Roger Pearson reports on a ruling over classification societies which could impact shipping law
A recent House of Lords decision on classification societies and their legal liability has pushed the subject to the top of agenda in shipping and commercial circles.
The ruling came on a preliminary issue over classification society liability which had never been before the courts. Although only a preliminary issue, the Law Lords' decision has effectively ended a multi-million dollar shipping claim, and is viewed by Nabarro Nathansons Lloyd's-based shipping litigation unit (SLU) as a major victory on behalf of the firm's Japanese clients.
Although Nabarros can slap itself on the back for potentially saving its clients up to $10 million, the case has far wider ranging significance in shipping circles.
Russell Gardner, partner in Nabarros' SLU, who charted the course to the House of Lords four-to-one victory says: “The case was very much fought on its particular merits and I was naturally delighted that my clients prevailed; however, this is one of those cases where it can genuinely be said that the result does have important implications in the wider context.”
Classification societies are the organisations responsible for setting standards that the world's merchant ships have to comply with as far as original build and on-going maintenance is concerned. Lloyd's Register is probably the best known of the societies.
Traditionally, they have been regarded as liability-free as far as claims over cargo losses caused by vessels they have passed as fit.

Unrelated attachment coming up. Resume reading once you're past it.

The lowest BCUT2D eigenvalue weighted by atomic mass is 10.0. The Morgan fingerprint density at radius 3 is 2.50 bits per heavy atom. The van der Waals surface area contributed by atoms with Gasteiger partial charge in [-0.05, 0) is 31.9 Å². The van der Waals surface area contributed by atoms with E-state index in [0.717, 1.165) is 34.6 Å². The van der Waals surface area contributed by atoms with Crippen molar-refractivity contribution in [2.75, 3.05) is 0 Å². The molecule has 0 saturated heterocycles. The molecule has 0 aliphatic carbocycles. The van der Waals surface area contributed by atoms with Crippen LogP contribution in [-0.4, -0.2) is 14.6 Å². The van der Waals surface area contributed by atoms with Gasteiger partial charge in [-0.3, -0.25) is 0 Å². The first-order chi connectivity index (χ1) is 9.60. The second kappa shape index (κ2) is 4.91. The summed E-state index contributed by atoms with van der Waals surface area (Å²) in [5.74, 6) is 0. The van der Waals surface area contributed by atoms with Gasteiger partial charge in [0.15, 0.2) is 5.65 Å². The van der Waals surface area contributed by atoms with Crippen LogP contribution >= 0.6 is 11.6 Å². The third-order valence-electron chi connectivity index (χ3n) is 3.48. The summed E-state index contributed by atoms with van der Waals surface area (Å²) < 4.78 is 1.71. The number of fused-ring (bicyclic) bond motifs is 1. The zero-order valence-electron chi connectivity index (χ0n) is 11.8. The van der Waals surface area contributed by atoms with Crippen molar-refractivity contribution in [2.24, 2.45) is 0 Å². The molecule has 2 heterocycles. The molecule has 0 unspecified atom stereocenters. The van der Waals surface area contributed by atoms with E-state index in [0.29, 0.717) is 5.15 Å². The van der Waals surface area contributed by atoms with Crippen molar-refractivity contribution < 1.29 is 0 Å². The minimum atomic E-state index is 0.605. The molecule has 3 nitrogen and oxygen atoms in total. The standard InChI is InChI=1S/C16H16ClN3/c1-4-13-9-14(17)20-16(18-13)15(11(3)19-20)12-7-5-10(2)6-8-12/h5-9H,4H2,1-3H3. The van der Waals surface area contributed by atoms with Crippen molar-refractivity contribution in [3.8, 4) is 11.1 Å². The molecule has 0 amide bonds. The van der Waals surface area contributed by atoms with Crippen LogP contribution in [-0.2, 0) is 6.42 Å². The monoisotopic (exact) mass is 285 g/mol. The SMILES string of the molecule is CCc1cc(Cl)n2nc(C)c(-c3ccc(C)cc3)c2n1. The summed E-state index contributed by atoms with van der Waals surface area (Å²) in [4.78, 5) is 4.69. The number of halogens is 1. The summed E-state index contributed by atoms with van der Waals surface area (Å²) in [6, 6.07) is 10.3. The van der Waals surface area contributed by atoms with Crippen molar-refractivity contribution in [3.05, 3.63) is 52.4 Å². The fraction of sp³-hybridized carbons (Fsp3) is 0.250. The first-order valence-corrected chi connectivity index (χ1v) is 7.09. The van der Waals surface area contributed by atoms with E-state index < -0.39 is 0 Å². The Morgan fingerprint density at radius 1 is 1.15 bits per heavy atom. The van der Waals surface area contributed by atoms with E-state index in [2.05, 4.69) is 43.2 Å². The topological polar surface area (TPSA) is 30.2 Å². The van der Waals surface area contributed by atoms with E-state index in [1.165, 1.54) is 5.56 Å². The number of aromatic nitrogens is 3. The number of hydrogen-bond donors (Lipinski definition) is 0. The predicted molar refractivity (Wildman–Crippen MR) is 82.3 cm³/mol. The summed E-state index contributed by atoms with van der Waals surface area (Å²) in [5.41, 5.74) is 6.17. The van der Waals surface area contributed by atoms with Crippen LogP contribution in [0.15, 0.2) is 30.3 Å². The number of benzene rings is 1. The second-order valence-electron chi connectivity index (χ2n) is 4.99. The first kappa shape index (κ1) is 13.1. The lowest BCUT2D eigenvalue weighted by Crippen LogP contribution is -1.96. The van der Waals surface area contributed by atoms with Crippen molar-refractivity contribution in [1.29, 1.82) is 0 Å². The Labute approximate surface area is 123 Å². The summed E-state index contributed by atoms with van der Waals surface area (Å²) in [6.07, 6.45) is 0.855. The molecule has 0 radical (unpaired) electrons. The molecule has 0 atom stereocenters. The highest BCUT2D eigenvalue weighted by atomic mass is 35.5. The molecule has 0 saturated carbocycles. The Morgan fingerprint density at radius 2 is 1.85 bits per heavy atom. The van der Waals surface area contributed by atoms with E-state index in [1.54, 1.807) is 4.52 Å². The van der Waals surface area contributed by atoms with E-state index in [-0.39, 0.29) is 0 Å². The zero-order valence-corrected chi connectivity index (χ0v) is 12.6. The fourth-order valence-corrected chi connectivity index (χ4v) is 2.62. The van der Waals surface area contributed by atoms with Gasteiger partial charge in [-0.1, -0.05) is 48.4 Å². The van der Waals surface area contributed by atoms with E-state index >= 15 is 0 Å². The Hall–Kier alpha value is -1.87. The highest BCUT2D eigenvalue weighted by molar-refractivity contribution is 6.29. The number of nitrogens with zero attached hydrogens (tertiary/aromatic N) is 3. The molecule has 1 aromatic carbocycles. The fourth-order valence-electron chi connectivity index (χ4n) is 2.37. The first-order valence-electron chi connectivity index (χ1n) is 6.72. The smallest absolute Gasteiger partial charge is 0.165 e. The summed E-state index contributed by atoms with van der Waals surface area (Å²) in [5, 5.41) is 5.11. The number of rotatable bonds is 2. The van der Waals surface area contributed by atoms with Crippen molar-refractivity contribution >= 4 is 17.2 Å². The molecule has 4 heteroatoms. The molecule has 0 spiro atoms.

Now that traditional liability exemption has been upheld by the Law Lords. They backed the argument advanced by Nabarros on behalf of its clients, the Japanese classification society Nippon Kaiji Kyokai (NKK), that the society could not be held liable in tort to the owners of a cargo of lead and zinc concentrates lost when a vessel called the Nicholas H went down off Puerto Rico in 1986. The sinking was blamed on the failure of repairs to the Nicholas H which had been approved by NKK prior to the sinking.
The legal fight over the crucial preliminary issue of whether NKK owed a duty of care to the cargo owners began in 1991 and Gardner says that NKK was advised from the outset that it had every chance of defeating the claim.
Gardner says a major task for counsel Richard Aikens QC, Jonathan Harvie QC and, latterly, David Edward, was to get the courts to understand what classification societies actually do as opposed to what many people think they should do.
“Once that had been done, it was a question of applying what are by now fairly well established principles in the law of tort to the given set of circumstances, albeit that the facts were admittedly somewhat distinctive,” he adds.
“Leaving aside the potential damages, there are some cases which simply have to be fought on principle, and my clients, to their enormous credit, remained solid throughout,” he says.
In addition to the precedent now established in the UK, where several cases are pending awaiting the outcome of the Nicholas H case, it is also expected to be quoted extensively in the US courts where a great deal of classification society litigation is currently under way. While not a binding ruling on the US courts the decision of the Law Lords is anticipated to carry a good deal of weight.